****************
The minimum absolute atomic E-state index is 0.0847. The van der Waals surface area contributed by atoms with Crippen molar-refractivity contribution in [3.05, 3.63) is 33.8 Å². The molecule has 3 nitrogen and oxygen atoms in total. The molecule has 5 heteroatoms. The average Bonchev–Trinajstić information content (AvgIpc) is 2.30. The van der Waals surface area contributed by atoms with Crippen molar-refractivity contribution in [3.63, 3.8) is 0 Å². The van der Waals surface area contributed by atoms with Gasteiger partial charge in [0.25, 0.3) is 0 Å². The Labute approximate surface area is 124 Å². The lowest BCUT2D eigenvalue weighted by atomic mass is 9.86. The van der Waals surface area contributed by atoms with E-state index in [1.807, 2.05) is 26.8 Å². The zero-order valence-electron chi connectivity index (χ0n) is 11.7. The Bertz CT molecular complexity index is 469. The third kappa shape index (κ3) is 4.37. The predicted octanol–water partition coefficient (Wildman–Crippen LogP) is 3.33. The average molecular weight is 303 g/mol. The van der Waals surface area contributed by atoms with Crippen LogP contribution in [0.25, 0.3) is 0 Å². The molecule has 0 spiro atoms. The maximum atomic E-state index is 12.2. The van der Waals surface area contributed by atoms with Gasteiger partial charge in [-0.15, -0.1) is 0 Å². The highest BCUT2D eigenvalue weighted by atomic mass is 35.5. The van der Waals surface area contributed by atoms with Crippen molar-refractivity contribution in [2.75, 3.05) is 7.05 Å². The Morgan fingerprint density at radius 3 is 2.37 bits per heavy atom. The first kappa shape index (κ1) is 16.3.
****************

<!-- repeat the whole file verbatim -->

The minimum absolute atomic E-state index is 0.0847. The van der Waals surface area contributed by atoms with Crippen molar-refractivity contribution in [3.05, 3.63) is 33.8 Å². The molecule has 3 nitrogen and oxygen atoms in total. The molecule has 5 heteroatoms. The average Bonchev–Trinajstić information content (AvgIpc) is 2.30. The van der Waals surface area contributed by atoms with Crippen molar-refractivity contribution in [3.63, 3.8) is 0 Å². The van der Waals surface area contributed by atoms with Gasteiger partial charge in [0.25, 0.3) is 0 Å². The Labute approximate surface area is 124 Å². The lowest BCUT2D eigenvalue weighted by atomic mass is 9.86. The van der Waals surface area contributed by atoms with E-state index in [1.807, 2.05) is 26.8 Å². The zero-order valence-electron chi connectivity index (χ0n) is 11.7. The Bertz CT molecular complexity index is 469. The third kappa shape index (κ3) is 4.37. The predicted octanol–water partition coefficient (Wildman–Crippen LogP) is 3.33. The average molecular weight is 303 g/mol. The van der Waals surface area contributed by atoms with Crippen LogP contribution in [0.25, 0.3) is 0 Å². The molecule has 0 spiro atoms. The maximum atomic E-state index is 12.2. The van der Waals surface area contributed by atoms with Gasteiger partial charge in [-0.15, -0.1) is 0 Å². The highest BCUT2D eigenvalue weighted by atomic mass is 35.5. The van der Waals surface area contributed by atoms with Crippen molar-refractivity contribution in [2.75, 3.05) is 7.05 Å². The Morgan fingerprint density at radius 3 is 2.37 bits per heavy atom. The first kappa shape index (κ1) is 16.3.